Psychological bullying in the workplace, also known as workplace mobbing, is a common problem. Although the terminology to refer to this situation is new, the phenomenon has existed in different forms since the beginning of the world of work. The definition of workplace mobbing would be “harassing, systematic and persistent attacks that aim to intimidate, insult, overwhelm, exclude, ignore, lack of respect, etc.”. This means that the targeted victim is exposed to intentional and systematic bad behavior and bad language.
Currently, workplace mobbing is on the rise compared to other types of harassment, which generates a series of negative effects on the work performance of workers and therefore of the company. In this psychology article, we will talk about workplace bullying, its definition and some examples.
Definition of workplace harassment or mobbing
Mobbing includes a group of people whose size is limited by the social environment in which it is formed, such as the workplace. It may seem to the person who is mobbed that many people are involved, but in reality the group is usually small. Group members interact directly with the victim in an adversarial way that ends up significantly damaging or undermining the victim.
During mobbing, the target is tricked into fighting, blaming and trying to hold the minor aggressors in the mobbing group responsible rather than the main culprit. The main reason a psychopathic boss bully gets away with it repeatedly is that no one wants to believe that he / she could be the cause of what is happening. This is also the reason that many pedophiles and abusers avoid responsibility and punishment for years, often decades. They seem very charming and plausible to naive, ignorant and inexperienced people, usually to those who have not experienced bullying from you. Leaders are very prone to use people as resources and manage them as they please, and thus manipulate them to continue harassing, victimizing and pursuing the target.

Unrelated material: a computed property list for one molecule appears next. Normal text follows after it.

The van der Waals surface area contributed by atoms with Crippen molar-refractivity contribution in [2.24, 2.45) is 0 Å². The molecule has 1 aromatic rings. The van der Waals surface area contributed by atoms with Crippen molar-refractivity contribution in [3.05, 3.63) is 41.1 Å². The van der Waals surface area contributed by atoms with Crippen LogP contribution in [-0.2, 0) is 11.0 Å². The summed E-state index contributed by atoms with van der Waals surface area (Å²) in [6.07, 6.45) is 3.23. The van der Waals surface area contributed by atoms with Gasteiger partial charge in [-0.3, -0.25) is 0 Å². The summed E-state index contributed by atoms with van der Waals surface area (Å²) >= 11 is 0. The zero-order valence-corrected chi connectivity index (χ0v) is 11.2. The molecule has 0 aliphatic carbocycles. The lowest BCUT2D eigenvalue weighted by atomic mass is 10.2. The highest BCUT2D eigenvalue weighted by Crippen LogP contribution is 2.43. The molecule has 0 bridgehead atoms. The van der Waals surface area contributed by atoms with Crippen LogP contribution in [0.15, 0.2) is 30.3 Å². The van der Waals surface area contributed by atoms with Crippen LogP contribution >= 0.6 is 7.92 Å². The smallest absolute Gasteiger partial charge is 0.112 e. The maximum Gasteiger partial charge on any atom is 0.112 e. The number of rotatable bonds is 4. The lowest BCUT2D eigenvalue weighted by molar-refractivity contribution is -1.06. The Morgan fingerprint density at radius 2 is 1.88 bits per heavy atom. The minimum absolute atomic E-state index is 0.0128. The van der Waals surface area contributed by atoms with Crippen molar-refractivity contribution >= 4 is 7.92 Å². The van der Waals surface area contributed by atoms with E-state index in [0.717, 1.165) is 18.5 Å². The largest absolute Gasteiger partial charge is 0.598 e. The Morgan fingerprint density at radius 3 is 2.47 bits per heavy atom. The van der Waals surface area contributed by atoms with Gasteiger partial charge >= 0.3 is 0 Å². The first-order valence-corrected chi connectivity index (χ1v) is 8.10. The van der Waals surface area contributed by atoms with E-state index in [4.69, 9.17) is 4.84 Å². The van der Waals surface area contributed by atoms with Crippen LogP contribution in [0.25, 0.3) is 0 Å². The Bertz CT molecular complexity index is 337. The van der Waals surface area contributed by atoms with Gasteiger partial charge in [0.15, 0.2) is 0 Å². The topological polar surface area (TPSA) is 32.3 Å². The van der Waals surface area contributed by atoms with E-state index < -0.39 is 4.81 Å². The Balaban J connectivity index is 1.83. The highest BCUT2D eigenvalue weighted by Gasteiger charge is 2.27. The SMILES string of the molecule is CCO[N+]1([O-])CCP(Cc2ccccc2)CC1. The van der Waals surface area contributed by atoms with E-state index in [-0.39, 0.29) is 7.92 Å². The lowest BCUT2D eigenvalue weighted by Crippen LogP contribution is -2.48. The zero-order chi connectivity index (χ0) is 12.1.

Workplace harassment: legal definition
The word mobbing refers to those situations in which a person is selected and intimidated by a group of people rather than just one person, but in each group there is usually a leader. If the leader is an extrovert, it is clear that he is the one who is coercing the group members to do it, but if he is an introvert, he will manipulate the group members from behind to do whatever he wants. Introverted leaders are more dangerous than extroverts.
Workplace harassment: what to do
A rule of thumb when dealing with a mobbing situation is to identify and focus exclusively on the main bully and focus on holding him or her accountable. Alternatively, the best solution may be to make a positive decision to leave and refuse to allow these people to continue to ruin your career, health, and life. In the unlikely event that the leader is exposed and then leaves, the dysfunction, aggression, and negative feelings fostered by him or her are likely to linger for years.
Tips to deal with workplace mobbing
The best way to deal with workplace mobbing is to increase resilience, improve self-care and leave as soon as possible. Since on many occasions it is practically impossible to win the battle against organizations that have mobbing tactics. Some things you can do to recover from workplace mobbing are: